Mon, Oct 14, 2019
Source: OP-EDS
Patrick G. Eddington In light of the attention focused on two anonymous whistleblowers who have accused President Donald Trump of shaking down the government of Ukraine to dig up dirt on his political rivals, people often ask what makes someone willing to risk their career and endure skepticism or even ridicule from co-workers to expose government wrongdoing? Such tortuous odysseys often take years and may, or may not, solve the problem the whistleblower seeks to expose. The fact is, there are several steps Congress could take to ease this fraught path to accountability. , In describing some of the common characteristics of famous whistleblowers such as Daniel Ellsberg, journalist Tom Mueller writes in his new book, Crisis of Conscience: Whistleblowing in an Age of Fraud, “The ability of all these men to act was enhanced by a certain independence of character, a lack of awe of authority often accompanied by a sarcastic sense of humor, a sense of options in their lives beyond their specific career, a relatively modest need for approval from their peers, and a confidence that they could act independently and effect real change with their acts.”  [...]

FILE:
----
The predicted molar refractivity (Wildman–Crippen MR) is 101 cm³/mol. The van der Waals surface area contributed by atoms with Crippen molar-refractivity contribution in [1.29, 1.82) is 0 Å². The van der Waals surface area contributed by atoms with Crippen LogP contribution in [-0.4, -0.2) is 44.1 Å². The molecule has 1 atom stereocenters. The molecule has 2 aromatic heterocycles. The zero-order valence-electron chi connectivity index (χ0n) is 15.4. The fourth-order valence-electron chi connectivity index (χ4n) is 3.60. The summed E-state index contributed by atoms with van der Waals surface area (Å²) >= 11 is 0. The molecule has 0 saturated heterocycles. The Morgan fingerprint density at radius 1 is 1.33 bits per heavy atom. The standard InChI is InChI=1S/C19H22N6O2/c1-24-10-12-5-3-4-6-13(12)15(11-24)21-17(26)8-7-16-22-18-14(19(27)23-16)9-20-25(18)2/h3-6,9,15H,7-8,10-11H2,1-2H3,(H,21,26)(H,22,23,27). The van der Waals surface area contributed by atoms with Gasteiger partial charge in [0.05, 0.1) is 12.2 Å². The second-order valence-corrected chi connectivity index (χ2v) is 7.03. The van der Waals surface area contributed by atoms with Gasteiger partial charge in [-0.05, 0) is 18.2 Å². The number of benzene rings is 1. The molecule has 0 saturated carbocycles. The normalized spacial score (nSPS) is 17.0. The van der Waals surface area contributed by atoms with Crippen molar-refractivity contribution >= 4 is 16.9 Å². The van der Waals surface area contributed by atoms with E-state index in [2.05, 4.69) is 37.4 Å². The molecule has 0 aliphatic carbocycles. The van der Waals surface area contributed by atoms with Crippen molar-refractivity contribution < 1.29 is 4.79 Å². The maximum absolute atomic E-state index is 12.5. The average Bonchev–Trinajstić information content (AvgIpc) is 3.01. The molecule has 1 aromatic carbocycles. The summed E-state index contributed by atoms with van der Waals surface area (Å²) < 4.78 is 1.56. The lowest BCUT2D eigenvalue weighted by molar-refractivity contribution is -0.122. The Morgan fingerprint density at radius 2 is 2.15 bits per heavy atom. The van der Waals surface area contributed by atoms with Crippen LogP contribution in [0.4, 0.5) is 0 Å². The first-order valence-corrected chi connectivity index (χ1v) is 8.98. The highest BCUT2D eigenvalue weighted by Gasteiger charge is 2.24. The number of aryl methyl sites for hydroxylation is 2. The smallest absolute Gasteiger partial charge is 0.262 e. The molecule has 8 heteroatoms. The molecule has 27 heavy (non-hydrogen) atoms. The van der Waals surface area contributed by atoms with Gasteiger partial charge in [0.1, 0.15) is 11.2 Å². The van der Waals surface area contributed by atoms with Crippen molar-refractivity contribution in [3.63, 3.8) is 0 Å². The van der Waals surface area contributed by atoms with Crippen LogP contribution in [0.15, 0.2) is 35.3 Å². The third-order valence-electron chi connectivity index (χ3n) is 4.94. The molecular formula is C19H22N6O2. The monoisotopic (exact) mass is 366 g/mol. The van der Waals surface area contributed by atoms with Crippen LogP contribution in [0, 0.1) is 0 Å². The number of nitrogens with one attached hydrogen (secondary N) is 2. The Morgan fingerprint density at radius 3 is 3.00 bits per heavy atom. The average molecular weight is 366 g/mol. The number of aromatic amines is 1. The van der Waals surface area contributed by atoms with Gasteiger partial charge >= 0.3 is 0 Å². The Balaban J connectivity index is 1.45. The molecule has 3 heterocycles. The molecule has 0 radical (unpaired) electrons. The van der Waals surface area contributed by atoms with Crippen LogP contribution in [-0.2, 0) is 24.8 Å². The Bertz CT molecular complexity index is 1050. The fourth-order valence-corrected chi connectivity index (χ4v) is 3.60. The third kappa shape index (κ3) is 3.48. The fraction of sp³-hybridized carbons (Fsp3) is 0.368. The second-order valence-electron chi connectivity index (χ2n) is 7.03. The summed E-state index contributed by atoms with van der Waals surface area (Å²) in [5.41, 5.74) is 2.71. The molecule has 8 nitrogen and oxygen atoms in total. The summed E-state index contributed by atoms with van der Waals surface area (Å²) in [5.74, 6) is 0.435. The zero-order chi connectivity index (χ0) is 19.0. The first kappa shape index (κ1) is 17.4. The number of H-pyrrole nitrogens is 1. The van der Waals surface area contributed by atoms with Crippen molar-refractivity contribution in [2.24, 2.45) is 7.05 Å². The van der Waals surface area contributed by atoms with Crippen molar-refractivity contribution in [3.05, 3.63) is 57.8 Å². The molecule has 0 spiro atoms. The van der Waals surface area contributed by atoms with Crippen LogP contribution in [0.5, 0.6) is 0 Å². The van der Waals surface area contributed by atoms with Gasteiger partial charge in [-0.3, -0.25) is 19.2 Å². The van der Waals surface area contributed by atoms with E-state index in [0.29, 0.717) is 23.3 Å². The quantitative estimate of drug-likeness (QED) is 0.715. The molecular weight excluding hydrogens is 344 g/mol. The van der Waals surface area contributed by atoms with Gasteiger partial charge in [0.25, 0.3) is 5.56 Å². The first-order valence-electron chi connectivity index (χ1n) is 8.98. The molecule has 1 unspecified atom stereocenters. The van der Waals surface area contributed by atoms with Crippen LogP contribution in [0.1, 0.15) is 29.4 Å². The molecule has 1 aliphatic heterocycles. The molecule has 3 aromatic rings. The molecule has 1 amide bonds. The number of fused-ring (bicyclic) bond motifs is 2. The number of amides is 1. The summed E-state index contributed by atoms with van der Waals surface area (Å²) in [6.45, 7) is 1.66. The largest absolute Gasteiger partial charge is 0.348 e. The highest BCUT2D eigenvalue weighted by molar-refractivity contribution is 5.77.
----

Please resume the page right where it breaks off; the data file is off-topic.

Mon, Oct 14, 2019
Source: OP-EDS
Mustafa Akyol In the days just before Turkey’s military incursion into Syria, for which the stated aim includes purging a Kurdish militia that has been allied with the United States in the fight against the Islamic State, President Trump made a comment on the history of the two conflicting sides. He defined Kurds as Turkey’s “natural enemy,” adding, “one historian said they’ve been fighting for hundreds of years.” , I am not sure who that historian was, but as someone who has studied this particular history, I can assure you that the tension between Turks and Kurds is not centuries old. It is actually about one century old, and it’s the result of a very modern force: nationalism. The history does begin in the early 16th century, when the Ottoman Empire, founded in western Anatolia by Sunni Turks, began to expand eastward, only to conflict with the Shiite Safavid Empire in Persia. The Kurds, a tribal people, most of whom were Sunni Muslims, were caught in the middle; soon they willingly joined the Ottomans. Through the next four centuries, they lived under the same state with Turks, Arabs, Bosnians, [...]
Sun, Oct 13, 2019
Source: OP-EDS